San Luis Obispo County District Attorney Dan Dow got his turn to stand trial before the SLO County Board of Supervisors on Jan. 5, during a heated discussion over a little bit of a money and a big precedent.
At issue was whether the board would approve payment to an outside counsel that Dow consulted after controversy over unauthorized compensation that was being awarded to his deputy district attorneys.
- FILE PHOTO BY STEVE E. MILLER
- HOT AND BOTHERED: Dan Dow and the SLO County Board of Supervisors exchanged words over his use of outside legal counsel in an ongoing disagreement over compensation time given to deputy district attorneys.
A March 2015 anonymous whistleblower complaint alerted Auditor-Controller Jim Erb that deputy district attorneys were receiving extra compensated time off in exchange for time spent being on-call after hours.
The Board of Supervisors directed Dow to discontinue that practice after discussing it at an April 7 closed session meeting.
Erb also notified Dow in an April 8 memo that the practice was unauthorized and that it must cease. Dow responded with an April 9 memo, informing Erb that the practice was immediately discontinued, per requests from the board, the county administrator, and county counsel. Dow underscored that the practice in question had been going on for more than 30 years, long before he was hired by the department and before he was elected DA in November 2014. He listed several other counties that award deputy DAs such compensation, which is done via authorization from those counties’ respective boards.
Later in April, Dow emailed Chief County Counsel Rita Neal, asking for direction to explain to staff why the process must be discontinued and how he should proceed should there be pushback.
Sometime after that, Dow sought an outside legal opinion on whether or not the compensation practice itself did, in fact, require approval.
That opinion, dated June 16, from the Fullerton-based firm Jones and Mayer, said that Dow was within his right to issue the “quid pro quo” compensation. The cost for services rendered, came out to $2,874.65, which Dow planned to pay using funds in his already-approved budget for professional services.
Hiring outside counsel, however, requires approval from the board, which Dow didn’t have. On Jan. 5, Erb asked the board to approve the payment. Erb told the board that he believed Dow didn’t realize he needed their authorization.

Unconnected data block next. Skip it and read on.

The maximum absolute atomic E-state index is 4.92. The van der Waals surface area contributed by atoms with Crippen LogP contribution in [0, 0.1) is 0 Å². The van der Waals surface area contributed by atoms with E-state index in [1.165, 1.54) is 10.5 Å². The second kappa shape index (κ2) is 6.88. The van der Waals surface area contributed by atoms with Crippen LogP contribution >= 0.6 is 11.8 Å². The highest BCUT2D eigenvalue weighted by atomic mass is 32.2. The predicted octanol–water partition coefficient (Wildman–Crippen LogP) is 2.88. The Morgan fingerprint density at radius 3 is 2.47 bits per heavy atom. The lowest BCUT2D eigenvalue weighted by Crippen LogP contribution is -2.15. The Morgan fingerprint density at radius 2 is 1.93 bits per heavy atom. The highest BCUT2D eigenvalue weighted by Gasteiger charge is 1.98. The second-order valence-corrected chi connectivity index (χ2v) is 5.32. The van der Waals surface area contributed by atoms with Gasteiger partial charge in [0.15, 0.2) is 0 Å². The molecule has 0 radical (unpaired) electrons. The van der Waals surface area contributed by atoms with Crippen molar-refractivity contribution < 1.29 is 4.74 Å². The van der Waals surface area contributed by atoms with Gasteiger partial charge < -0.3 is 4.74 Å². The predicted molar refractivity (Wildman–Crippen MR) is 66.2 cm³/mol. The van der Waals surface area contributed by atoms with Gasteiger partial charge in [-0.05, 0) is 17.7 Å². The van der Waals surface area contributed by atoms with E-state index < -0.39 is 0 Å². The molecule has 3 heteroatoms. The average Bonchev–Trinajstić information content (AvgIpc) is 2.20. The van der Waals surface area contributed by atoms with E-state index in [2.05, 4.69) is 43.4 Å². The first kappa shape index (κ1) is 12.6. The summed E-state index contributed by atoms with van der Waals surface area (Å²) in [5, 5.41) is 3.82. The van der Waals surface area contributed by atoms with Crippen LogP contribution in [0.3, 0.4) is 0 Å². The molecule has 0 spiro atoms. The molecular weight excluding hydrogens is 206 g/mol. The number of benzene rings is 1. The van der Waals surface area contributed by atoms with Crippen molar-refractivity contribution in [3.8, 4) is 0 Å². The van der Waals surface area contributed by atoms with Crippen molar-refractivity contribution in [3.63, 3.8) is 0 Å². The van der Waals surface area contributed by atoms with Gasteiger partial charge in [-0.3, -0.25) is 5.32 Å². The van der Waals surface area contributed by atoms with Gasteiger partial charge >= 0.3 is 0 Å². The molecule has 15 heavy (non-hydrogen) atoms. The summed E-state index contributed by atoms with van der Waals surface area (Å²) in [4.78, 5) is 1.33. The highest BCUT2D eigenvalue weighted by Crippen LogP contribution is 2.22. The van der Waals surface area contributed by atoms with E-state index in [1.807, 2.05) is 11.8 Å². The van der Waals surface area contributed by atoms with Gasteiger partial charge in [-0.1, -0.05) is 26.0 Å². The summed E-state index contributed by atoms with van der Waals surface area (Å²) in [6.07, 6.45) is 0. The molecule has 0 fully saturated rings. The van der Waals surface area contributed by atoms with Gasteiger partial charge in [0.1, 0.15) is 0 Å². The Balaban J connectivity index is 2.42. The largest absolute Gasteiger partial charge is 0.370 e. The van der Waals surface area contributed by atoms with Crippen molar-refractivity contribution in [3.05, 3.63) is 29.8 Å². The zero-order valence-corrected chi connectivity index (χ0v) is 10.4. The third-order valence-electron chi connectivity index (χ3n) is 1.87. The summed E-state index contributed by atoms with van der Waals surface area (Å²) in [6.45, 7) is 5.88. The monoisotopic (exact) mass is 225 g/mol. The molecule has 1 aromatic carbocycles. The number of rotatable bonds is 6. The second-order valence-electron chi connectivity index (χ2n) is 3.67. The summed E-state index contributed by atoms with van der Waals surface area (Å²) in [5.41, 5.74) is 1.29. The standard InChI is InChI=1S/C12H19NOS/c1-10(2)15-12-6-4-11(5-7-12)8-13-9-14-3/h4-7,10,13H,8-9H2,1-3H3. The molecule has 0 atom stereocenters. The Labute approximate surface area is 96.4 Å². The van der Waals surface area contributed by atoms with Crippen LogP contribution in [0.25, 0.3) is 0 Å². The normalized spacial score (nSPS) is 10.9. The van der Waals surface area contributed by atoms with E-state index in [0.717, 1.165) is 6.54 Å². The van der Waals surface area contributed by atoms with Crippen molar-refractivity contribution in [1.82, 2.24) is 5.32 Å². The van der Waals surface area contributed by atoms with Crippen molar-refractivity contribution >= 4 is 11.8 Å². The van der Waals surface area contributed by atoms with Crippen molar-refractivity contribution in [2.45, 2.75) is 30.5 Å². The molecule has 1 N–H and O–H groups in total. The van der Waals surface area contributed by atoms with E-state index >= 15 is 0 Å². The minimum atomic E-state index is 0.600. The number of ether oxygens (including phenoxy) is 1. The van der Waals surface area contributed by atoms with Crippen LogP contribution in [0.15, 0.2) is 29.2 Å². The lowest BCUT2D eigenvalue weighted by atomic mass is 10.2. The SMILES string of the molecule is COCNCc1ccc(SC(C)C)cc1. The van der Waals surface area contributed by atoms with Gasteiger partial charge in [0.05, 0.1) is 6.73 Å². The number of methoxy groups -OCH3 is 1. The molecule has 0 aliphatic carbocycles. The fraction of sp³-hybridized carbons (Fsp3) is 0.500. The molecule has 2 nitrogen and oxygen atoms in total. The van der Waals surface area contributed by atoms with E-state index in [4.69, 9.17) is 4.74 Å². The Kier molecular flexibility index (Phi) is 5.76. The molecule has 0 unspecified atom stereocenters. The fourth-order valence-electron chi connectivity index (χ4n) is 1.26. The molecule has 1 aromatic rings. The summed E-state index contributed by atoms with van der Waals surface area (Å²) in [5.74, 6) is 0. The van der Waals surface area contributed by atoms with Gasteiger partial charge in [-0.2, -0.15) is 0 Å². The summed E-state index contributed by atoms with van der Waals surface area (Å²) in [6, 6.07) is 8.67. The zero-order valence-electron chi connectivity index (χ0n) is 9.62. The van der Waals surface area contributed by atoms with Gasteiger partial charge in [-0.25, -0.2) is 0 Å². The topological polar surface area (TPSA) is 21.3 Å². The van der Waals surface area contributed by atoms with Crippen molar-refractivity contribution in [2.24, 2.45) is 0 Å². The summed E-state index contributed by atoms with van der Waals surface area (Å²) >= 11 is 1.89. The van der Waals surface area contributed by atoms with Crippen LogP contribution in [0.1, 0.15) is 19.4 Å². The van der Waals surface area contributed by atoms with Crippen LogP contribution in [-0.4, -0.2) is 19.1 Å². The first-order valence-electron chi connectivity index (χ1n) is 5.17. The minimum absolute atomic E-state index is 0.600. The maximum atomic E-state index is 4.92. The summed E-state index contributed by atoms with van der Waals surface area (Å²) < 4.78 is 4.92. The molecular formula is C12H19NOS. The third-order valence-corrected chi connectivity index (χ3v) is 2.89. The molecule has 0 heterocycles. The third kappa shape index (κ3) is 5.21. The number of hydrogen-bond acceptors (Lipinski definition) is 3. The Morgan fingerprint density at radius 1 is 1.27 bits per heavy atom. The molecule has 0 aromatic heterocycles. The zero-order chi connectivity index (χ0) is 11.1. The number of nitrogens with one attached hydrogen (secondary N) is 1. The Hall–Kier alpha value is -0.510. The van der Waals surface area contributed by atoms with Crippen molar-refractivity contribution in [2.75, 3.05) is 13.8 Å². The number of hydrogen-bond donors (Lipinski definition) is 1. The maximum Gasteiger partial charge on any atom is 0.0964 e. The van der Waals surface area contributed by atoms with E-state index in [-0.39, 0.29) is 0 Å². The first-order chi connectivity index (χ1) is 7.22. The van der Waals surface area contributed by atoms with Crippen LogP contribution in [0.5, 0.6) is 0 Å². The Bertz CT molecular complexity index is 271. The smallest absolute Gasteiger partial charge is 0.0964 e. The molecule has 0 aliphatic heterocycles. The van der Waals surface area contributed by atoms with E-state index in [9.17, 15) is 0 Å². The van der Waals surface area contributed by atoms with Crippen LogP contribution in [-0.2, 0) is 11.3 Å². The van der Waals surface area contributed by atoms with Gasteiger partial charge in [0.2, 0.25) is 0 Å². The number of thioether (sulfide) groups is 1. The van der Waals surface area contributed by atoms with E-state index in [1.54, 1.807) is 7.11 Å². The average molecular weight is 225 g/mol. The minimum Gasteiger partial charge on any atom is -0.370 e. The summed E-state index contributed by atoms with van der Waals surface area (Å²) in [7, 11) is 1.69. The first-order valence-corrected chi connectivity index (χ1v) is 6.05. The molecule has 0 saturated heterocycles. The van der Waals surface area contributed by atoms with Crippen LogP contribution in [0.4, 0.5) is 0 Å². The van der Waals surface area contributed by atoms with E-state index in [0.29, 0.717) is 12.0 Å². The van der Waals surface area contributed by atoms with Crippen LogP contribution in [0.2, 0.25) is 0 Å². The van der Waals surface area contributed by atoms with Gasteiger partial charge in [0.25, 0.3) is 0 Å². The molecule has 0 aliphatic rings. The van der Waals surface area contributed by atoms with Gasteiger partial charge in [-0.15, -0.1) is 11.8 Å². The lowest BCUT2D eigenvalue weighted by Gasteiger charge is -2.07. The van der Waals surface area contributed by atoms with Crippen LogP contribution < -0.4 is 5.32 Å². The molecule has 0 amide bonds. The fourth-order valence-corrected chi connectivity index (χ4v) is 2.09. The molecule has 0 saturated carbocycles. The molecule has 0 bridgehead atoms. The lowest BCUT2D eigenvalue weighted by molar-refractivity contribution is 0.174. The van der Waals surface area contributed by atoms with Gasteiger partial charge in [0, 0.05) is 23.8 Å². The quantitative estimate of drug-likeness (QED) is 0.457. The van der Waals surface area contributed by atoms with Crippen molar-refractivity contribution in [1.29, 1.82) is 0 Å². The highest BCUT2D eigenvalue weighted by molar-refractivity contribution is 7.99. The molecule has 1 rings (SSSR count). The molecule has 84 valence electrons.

That kicked off a tense discussion between Dow and 2nd District Supervisor Bruce Gibson.
Gibson’s issue wasn’t whether Dow sought an outside legal opinion without authorization. He was upset that Dow sought the opinion after the county’s own legal counsel told him that it must discontinue.
“What it looks like to me is that you had to deliver some very bad news to your deputy district attorneys, who didn’t react well to it, and I imagine that their reaction was significant, and so, because county counsel wasn’t giving you the opinions that suited what you wanted to do, you went and sought outside counsel,” Gibson said.
Dow responded that he sought a second opinion, in part, because he wasn’t thrilled about how the April 7 discussion went, calling it unproductive.
“There was not much of a willingness of those that are in this room now to listen to the history and understand it from a different perspective in terms of the weight of this issue,” Dow said.
Still, Gibson grilled Dow about why he chose to circumvent the board’s direction, rather than leaving the issue to the deputy district attorneys union.
After some brisk discussion, the board voted 4-1, with Supervisor Debbie Arnold dissenting, to deny Dow’s request to pay the bill.
Later that day, Assistant DA Lee Cunningham sent out a press release that included a response from Dow.
“While I am very disappointed that the board chose not to close this matter today by approving this modest payment from the District Attorney’s already approved, budgeted, and available funds, I respect their decision,” Dow said in the statement. “I will now consider what options lay ahead including whether the decision may be reviewed by the Superior Court.”
-- Melody DeMeritt - former city council member, Morro Bay